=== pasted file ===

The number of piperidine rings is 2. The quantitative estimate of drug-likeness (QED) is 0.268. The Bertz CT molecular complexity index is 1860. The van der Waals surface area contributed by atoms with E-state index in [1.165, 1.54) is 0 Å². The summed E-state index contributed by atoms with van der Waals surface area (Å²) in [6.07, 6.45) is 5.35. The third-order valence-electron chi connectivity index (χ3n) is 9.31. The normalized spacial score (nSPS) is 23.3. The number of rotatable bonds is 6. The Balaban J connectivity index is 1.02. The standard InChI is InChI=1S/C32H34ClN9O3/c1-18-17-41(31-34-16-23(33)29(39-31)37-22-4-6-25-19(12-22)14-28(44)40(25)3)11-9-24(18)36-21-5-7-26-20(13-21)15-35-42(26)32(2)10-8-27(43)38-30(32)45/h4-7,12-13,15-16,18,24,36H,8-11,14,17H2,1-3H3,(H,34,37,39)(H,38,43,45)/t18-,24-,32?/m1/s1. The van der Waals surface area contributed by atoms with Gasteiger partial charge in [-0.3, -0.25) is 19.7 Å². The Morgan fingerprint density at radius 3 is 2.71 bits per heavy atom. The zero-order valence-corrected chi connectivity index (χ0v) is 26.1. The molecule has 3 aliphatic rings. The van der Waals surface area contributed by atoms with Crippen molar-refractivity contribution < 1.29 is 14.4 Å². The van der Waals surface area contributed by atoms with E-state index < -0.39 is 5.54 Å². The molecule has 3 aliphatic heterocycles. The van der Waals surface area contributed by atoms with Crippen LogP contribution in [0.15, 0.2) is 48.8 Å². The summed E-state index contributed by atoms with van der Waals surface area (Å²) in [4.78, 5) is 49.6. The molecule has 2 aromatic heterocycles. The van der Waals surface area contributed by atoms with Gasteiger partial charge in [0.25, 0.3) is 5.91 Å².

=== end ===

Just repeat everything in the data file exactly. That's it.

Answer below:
The number of piperidine rings is 2. The quantitative estimate of drug-likeness (QED) is 0.268. The Bertz CT molecular complexity index is 1860. The van der Waals surface area contributed by atoms with E-state index in [1.165, 1.54) is 0 Å². The summed E-state index contributed by atoms with van der Waals surface area (Å²) in [6.07, 6.45) is 5.35. The third-order valence-electron chi connectivity index (χ3n) is 9.31. The normalized spacial score (nSPS) is 23.3. The number of rotatable bonds is 6. The Balaban J connectivity index is 1.02. The standard InChI is InChI=1S/C32H34ClN9O3/c1-18-17-41(31-34-16-23(33)29(39-31)37-22-4-6-25-19(12-22)14-28(44)40(25)3)11-9-24(18)36-21-5-7-26-20(13-21)15-35-42(26)32(2)10-8-27(43)38-30(32)45/h4-7,12-13,15-16,18,24,36H,8-11,14,17H2,1-3H3,(H,34,37,39)(H,38,43,45)/t18-,24-,32?/m1/s1. The van der Waals surface area contributed by atoms with Gasteiger partial charge in [-0.3, -0.25) is 19.7 Å². The Morgan fingerprint density at radius 3 is 2.71 bits per heavy atom. The zero-order valence-corrected chi connectivity index (χ0v) is 26.1. The molecule has 3 aliphatic rings. The van der Waals surface area contributed by atoms with Crippen molar-refractivity contribution < 1.29 is 14.4 Å². The van der Waals surface area contributed by atoms with E-state index < -0.39 is 5.54 Å². The molecule has 3 aliphatic heterocycles. The van der Waals surface area contributed by atoms with Crippen LogP contribution in [0.15, 0.2) is 48.8 Å². The summed E-state index contributed by atoms with van der Waals surface area (Å²) in [4.78, 5) is 49.6. The molecule has 2 aromatic heterocycles. The van der Waals surface area contributed by atoms with Gasteiger partial charge in [0.25, 0.3) is 5.91 Å².